In October 1991, two months before the collapse of the Soviet Union and two months after the August 1991 coup against the regime of Gorbachev, Yeltsin and his advisers, including reform economist Yegor Gaidar, an established program of radical economic reforms. The Russian parliament, the Supreme Soviet decree gave extended powers to the president for a year to implement the program. The program was ambitious, and the record so far indicates that the goals for macroeconomic stabilization and economic restructuring programs may have been realistic. Another complication in the Yeltsin reform program is that since 1991 both the political and economic authority has been considerably from national to regional level.
The implementation of the reforms was a huge but necessary reduction in public spending as the deficit in 1991 reached 20 of GDP. The sectors most affected by this cut were the investment in infrastructure, defense and consumer subsidies and producer. The government also imposed new taxes. This will move towards a deficit of 9 of GDP during the second half of 1992 and 3 by 1993. Also helped reduce inflation from 12 per month in 1991 to 3 per month in mid-1993. Such good macroeconomic news but had negative consequences for the vast majority of the population. The quality of life deteriorated. Russia suffered in the nineties, an economic downturn more severe than the Great Depression that swept the United States in the early 1930’s. At the base of the system, because of inflation or unemployment, many workers ended up in poverty, prostitution or crime. Economic reforms consolidated semiprofessional an oligarchy rooted in the old Soviet system. Encouraged by Western governments, the World Bank and International Monetary Fund, Russia will embark on the largest and fastest privatization ever carried out by a government in history. By mid-decade, trade, services and small industries were already in private hands.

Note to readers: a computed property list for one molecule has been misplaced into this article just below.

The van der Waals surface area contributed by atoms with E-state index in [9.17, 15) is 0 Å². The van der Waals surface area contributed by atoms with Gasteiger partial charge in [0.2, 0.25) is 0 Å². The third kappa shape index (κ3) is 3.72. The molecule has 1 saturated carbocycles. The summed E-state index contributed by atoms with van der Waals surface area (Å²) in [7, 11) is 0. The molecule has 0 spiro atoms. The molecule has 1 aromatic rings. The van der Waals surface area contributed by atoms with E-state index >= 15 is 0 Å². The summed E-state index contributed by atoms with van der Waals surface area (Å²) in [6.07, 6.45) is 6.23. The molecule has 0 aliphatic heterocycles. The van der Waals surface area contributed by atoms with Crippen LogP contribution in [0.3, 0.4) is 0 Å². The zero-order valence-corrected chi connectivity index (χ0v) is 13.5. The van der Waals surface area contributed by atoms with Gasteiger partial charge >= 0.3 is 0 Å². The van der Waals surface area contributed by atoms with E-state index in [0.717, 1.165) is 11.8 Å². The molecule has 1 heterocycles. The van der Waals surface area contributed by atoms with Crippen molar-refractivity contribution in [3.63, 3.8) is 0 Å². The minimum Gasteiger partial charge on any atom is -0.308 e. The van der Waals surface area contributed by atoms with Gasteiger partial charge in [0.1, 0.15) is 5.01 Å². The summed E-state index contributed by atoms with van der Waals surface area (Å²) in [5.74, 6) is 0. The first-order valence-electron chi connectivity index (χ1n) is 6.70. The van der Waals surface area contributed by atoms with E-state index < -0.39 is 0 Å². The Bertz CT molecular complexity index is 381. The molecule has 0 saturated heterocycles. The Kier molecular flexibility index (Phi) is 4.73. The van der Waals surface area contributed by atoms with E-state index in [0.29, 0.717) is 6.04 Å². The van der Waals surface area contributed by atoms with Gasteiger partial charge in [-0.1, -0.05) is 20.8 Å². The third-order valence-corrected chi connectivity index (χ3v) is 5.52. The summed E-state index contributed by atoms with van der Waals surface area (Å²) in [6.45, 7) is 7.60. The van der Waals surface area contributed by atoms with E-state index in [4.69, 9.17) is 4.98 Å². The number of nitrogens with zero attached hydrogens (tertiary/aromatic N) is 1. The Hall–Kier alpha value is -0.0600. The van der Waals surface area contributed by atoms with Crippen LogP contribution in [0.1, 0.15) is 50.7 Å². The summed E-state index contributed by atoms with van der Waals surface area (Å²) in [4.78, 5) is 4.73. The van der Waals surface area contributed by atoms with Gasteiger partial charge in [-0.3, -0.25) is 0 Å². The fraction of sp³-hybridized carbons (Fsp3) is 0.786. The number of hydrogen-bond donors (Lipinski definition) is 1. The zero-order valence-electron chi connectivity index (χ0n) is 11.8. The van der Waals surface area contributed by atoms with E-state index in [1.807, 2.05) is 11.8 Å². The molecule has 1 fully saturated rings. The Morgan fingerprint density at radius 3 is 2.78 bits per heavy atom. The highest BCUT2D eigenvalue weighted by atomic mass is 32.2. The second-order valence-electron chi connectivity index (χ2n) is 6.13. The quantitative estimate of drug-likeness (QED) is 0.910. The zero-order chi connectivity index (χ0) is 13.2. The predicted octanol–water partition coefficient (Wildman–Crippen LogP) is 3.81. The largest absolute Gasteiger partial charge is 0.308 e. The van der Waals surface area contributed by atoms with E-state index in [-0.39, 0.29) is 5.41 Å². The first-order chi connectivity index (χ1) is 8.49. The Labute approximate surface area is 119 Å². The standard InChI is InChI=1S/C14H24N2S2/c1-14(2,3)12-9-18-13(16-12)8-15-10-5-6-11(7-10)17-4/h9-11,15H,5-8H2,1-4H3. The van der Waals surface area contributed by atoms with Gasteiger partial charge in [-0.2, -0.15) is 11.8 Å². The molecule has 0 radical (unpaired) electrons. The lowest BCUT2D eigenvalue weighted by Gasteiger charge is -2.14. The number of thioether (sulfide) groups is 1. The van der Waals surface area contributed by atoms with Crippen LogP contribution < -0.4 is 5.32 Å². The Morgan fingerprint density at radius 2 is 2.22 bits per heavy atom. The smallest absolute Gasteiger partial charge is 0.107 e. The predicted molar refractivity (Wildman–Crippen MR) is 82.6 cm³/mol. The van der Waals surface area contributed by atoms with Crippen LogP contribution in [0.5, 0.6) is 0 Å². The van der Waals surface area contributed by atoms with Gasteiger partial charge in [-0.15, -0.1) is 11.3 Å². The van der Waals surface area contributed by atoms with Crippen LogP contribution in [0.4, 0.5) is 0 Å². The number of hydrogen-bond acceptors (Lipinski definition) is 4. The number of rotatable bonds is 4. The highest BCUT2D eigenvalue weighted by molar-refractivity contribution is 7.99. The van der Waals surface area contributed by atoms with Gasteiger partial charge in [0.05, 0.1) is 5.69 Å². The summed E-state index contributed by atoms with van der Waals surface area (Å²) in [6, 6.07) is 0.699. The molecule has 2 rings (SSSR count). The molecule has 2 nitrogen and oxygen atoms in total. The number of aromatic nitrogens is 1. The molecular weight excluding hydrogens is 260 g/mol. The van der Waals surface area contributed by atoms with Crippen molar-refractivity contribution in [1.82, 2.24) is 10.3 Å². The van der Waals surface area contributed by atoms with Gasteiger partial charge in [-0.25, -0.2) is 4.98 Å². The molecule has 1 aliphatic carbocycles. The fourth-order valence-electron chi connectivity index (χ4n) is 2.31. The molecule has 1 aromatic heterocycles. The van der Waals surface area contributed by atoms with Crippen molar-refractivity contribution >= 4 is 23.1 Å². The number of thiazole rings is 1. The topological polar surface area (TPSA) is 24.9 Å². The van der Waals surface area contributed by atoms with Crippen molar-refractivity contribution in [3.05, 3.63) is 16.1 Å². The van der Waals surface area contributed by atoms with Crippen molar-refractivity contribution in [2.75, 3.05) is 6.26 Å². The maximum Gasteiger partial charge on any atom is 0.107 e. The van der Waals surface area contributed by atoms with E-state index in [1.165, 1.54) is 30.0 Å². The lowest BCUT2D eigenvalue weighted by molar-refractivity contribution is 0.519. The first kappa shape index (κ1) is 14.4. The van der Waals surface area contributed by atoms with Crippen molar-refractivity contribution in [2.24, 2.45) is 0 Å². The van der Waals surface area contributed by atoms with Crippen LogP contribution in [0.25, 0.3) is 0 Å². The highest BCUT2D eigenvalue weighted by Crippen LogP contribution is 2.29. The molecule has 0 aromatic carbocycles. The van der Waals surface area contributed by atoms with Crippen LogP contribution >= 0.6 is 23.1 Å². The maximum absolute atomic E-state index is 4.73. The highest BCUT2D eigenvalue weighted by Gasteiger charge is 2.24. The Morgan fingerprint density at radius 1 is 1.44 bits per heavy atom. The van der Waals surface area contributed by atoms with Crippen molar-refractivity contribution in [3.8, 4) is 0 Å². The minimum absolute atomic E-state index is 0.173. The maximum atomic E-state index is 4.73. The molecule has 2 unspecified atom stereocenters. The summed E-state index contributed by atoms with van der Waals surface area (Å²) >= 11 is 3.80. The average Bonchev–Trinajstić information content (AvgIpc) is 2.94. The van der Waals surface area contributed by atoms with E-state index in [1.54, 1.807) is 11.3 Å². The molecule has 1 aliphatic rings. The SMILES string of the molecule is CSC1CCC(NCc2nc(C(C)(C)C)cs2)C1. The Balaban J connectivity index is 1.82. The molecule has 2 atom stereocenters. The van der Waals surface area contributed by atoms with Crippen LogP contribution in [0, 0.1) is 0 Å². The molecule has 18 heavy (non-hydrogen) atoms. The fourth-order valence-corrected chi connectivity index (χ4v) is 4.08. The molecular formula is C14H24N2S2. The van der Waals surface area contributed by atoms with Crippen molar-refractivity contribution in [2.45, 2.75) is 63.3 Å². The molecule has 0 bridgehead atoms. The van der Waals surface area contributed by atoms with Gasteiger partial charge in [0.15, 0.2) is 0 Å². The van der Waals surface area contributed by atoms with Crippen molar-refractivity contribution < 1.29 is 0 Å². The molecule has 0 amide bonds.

After a few years of minor improvements, the Russian economy suffered a relapse with the financial crisis of 1998. The main reasons for relapse were due to a high external debt overhang (caused by a state budget deficit and the financial weakness of banks and enterprises). This is unio falling oil prices, its main source of foreign exchange. This provoked a convulsive withdrawal of foreign capital, which led Russia to a lack of liquidity, a depreciation of the ruble, and finally unable to cope with the debts.
Nevertheless, a case back to the economy seemed almost impossible, with the unanimous rejection of the West. The Russian economy is found at the end of the ordeal with the recovery beginning in 1999 thanks in part to higher prices for its main exports: oil and natural gas.
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